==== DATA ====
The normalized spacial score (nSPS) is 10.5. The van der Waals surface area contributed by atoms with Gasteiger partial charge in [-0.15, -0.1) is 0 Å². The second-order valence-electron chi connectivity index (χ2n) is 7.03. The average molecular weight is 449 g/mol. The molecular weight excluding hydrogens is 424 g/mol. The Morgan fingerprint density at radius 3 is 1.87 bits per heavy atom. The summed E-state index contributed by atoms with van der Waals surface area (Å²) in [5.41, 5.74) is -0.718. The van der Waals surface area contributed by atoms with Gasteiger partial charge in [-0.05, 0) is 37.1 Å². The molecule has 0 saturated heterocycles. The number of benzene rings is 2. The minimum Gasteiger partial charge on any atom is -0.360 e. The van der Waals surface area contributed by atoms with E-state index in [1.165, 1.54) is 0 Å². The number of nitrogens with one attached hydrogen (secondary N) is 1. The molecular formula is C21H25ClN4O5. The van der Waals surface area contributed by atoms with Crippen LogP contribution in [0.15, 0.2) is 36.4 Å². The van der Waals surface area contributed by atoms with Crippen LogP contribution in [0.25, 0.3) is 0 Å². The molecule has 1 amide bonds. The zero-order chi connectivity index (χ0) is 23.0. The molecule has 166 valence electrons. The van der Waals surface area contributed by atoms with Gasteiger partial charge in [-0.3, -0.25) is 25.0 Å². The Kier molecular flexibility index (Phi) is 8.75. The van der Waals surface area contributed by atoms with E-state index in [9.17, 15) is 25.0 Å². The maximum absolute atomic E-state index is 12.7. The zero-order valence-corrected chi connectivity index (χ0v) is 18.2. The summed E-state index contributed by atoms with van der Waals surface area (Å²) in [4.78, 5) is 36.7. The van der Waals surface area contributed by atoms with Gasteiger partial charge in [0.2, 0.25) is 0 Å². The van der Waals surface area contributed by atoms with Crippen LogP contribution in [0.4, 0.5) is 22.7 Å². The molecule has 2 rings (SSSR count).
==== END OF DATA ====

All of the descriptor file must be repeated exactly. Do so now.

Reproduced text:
The normalized spacial score (nSPS) is 10.5. The van der Waals surface area contributed by atoms with Gasteiger partial charge in [-0.15, -0.1) is 0 Å². The second-order valence-electron chi connectivity index (χ2n) is 7.03. The average molecular weight is 449 g/mol. The molecular weight excluding hydrogens is 424 g/mol. The Morgan fingerprint density at radius 3 is 1.87 bits per heavy atom. The summed E-state index contributed by atoms with van der Waals surface area (Å²) in [5.41, 5.74) is -0.718. The van der Waals surface area contributed by atoms with Gasteiger partial charge in [-0.05, 0) is 37.1 Å². The molecule has 0 saturated heterocycles. The number of benzene rings is 2. The minimum Gasteiger partial charge on any atom is -0.360 e. The van der Waals surface area contributed by atoms with E-state index in [1.165, 1.54) is 0 Å². The number of nitrogens with one attached hydrogen (secondary N) is 1. The molecular formula is C21H25ClN4O5. The van der Waals surface area contributed by atoms with Crippen LogP contribution in [0.15, 0.2) is 36.4 Å². The van der Waals surface area contributed by atoms with Crippen LogP contribution in [0.25, 0.3) is 0 Å². The molecule has 1 amide bonds. The zero-order chi connectivity index (χ0) is 23.0. The molecule has 166 valence electrons. The van der Waals surface area contributed by atoms with Gasteiger partial charge in [-0.3, -0.25) is 25.0 Å². The Kier molecular flexibility index (Phi) is 8.75. The van der Waals surface area contributed by atoms with E-state index in [9.17, 15) is 25.0 Å². The maximum absolute atomic E-state index is 12.7. The zero-order valence-corrected chi connectivity index (χ0v) is 18.2. The summed E-state index contributed by atoms with van der Waals surface area (Å²) in [4.78, 5) is 36.7. The van der Waals surface area contributed by atoms with Gasteiger partial charge in [0.2, 0.25) is 0 Å². The van der Waals surface area contributed by atoms with Crippen LogP contribution in [0.4, 0.5) is 22.7 Å². The molecule has 2 rings (SSSR count).